Having tried and consequently raved about the wonderful signature porchetta at DiVino Patio during the restaurant’s first ever wine pairing dinner a few weeks ago, I absolutely had to go back for lunch to try some of their other dishes. DiVino Patio opened only a few months ago and received its alcohol license a few weeks ago, but despite its relative youth it already has a grand reputation of being the place for a casual yet superb Italian al fresco lunch in Wanchai. And it shows. I got there at 1pm on a rainy day, and the place was completely packed, with a pretty long line of eager hopefuls out the door. What brings them? DiVino Patio’s Power Lunch Buffet, which for only HK $118 includes unlimited numnums from the antipasti/salad buffet and soup, adorable little mini cones of vanilla ice cream for dessert and a coffee. Add pasta or pizza for HK $38, a meat or fish option for $48. The antipasti buffet is great too – cold cuts and cheese imported straight from the madrepatria, fresh and creative 5+ ingredient mixed salads and a great choice of toppings to customize them with.
I tried some of these – the coppa, mortadella, salumi, parma ham and smoked cheese with a bread basket of crispy bread sticks and warm, straight-out-the-oven sun dried tomato rolls to spread the good stuff over. The coppa was beautifully marbled, salty, fatty and delicious – as was the slightly oilier salumi. The mortadella was creamy and buttery, with thin slivers of pistachio running through it, and the paper-thin prosciutto was packed with flavor, melting in the mouth almost instantaneously. Good quality olive oil and balsamic on a separate plate. Fresh, warm bread to soak these up with. I particularly enjoyed the smoked, semi-soft cheese with a bite of toasted walnuts, which went perfectly together both in texture and flavor.
I’ve been asked multiple times what my last dish would be before I died. My all-too-automatic answer to the question tends to be “either a thick raw slab of Grade A tuna belly dipped slightly into a good quality aged soy sauce OR a perfect cut of rare beef seasoned very slightly with salt and pepper with a bit of nutmeg-y creamed spinach on the side.” It’s stuff like DiVino’s 500 gram Buffalo Burrata with Cherry Tomato Salad that makes me slow down and rethink my answer to the question. A beautiful, white, dense, wet pouch of gummy, soft mozzarella tied up on itself is split open and oozes forth a mixture of heavy cream and semi-liquid mozzarella within, stirring up an excitement even greater than the one resulting from puncturing the yolk of a perfectly poached egg and watching the liquid gold protein ooze arrogantly over whatever is blessed enough to lie beneath it. The soft, fresh, life-giving teat of the goddess of runny cheeses. The rapture brought on by the first bite of the stuff is hard to describe, it halts the conversation and pulls down eyelids, it hugs the taste buds and numbs the face muscles, it brings on desperate inundations of saliva and makes an imprint on the mind, one impossible to get rid of for days afterwards. The textures form a crazed but soothing orchestra on the tongue – the chewy, firm exterior of the bulb made shiny and wet by whey, the softened and moistened interior of it and the oozing, smooth, cool filling within. The flavor is that of buttery cream and, when drizzled with a good pale-green olive oil, picks up the subtle grassy, fruity flavors of that oil, flavors which are allowed to truly shine on such a texturally complex yet flavor-wise quite virginal canvas. Taking advantage of this blank canvas is also the tart, zingy cherry tomato and red onion salad, drizzled with smoky, tart balsamic and a bit more oil. The salad adds wonderful flavor to the dish without complicating it too much texturally. The dish is also quite authentic in that the burrata is wrapped in asphodel leaf, which serves its traditional role of indicating the cheese’s freshness with its own vibrant green color. Simple and beautiful, hands down the best cheese dish I’ve had in Hong Kong.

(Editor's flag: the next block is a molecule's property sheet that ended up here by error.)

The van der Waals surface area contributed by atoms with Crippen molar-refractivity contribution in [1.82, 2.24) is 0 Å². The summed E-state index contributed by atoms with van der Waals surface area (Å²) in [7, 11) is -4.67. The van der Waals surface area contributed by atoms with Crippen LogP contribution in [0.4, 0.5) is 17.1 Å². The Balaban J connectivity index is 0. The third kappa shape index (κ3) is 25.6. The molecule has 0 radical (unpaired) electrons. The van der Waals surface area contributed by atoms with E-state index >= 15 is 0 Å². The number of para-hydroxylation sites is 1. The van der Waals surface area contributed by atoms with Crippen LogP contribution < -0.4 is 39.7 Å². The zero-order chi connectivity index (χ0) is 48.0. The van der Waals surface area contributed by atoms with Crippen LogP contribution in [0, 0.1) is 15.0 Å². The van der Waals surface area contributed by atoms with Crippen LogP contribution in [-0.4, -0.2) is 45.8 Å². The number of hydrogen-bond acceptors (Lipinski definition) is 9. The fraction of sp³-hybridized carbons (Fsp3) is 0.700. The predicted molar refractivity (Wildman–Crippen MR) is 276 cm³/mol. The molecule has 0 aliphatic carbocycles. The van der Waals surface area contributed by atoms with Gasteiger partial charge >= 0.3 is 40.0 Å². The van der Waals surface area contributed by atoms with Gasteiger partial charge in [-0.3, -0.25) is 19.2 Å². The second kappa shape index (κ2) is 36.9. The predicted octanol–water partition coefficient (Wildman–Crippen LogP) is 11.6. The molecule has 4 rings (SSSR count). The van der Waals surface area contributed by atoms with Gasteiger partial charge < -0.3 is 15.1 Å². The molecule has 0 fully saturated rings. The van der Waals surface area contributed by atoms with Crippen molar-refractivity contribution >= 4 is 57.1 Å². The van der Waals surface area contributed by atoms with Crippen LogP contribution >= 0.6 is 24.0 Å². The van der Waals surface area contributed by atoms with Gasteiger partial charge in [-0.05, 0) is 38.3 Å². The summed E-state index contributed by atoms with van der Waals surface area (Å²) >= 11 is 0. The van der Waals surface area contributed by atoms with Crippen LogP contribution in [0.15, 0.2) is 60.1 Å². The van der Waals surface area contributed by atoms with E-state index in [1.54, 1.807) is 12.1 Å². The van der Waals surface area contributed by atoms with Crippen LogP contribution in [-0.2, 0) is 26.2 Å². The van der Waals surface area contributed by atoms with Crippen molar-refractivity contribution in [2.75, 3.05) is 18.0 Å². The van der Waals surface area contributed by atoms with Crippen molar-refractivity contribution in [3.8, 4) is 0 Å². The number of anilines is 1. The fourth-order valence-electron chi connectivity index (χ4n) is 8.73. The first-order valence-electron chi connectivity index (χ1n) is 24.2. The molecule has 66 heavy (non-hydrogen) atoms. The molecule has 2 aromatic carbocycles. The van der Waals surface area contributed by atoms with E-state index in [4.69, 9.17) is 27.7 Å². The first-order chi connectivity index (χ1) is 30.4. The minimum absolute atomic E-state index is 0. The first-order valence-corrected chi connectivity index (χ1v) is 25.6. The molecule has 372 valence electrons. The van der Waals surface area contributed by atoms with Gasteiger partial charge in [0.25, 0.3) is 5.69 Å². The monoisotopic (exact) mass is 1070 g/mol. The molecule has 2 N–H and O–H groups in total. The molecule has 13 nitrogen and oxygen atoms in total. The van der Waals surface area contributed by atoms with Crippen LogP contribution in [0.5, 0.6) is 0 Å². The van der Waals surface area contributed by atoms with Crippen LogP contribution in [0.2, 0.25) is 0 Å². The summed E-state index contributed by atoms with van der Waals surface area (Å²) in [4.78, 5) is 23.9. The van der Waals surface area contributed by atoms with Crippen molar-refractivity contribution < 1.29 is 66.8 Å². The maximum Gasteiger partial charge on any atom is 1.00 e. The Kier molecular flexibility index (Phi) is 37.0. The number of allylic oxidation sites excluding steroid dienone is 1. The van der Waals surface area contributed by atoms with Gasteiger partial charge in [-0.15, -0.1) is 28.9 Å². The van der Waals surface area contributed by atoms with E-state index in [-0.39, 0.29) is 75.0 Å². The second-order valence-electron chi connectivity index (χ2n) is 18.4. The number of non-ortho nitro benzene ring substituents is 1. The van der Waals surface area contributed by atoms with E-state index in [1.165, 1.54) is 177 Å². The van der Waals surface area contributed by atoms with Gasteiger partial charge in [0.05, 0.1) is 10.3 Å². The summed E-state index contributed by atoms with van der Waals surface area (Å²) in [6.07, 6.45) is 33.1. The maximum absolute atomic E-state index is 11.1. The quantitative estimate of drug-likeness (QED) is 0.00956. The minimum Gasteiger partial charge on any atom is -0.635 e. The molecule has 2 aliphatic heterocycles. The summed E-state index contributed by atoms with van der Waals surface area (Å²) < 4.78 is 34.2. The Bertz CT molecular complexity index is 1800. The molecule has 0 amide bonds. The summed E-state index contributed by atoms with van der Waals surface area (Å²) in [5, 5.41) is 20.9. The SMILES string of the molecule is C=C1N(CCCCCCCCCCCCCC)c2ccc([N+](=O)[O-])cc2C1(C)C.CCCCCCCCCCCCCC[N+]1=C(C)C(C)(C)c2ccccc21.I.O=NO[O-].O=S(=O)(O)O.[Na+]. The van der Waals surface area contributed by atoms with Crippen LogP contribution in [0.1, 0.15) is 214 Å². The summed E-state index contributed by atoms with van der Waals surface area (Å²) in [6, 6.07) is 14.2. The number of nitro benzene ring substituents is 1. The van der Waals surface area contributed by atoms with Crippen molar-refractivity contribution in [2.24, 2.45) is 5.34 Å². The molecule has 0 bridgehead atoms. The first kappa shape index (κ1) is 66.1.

If the first dish served to tantalize and paralyze the palate, the second one definitely woke it up from a dream in a very pleasant way. A crunch, a smooth protein pate, a familiar gummy bite within. Olive Ascolane is a double-breaded and deep fried ball of minced pork wrapped around a green olive. The crust on these little poppers already makes this dish worth ordering – a beautiful golden hue, a wonderful crunch, no excess grease, hearty-thick without being too starchy or becoming soggy in the frying process. Inside: a filling of very nicely seasoned minced pork (probably mixed with onion, garlic and herbs before minced) wrapped around a tart, juicy and plump green olive. Traditionally the meat is stuffed inside of the olive, which is then breaded and fried, but in this case the meat melted into the crust, oozing out flavor as it fried along with the breadcrumbs, flavor which I think would have not been expressed as much if packed inside the intensely acidic olive.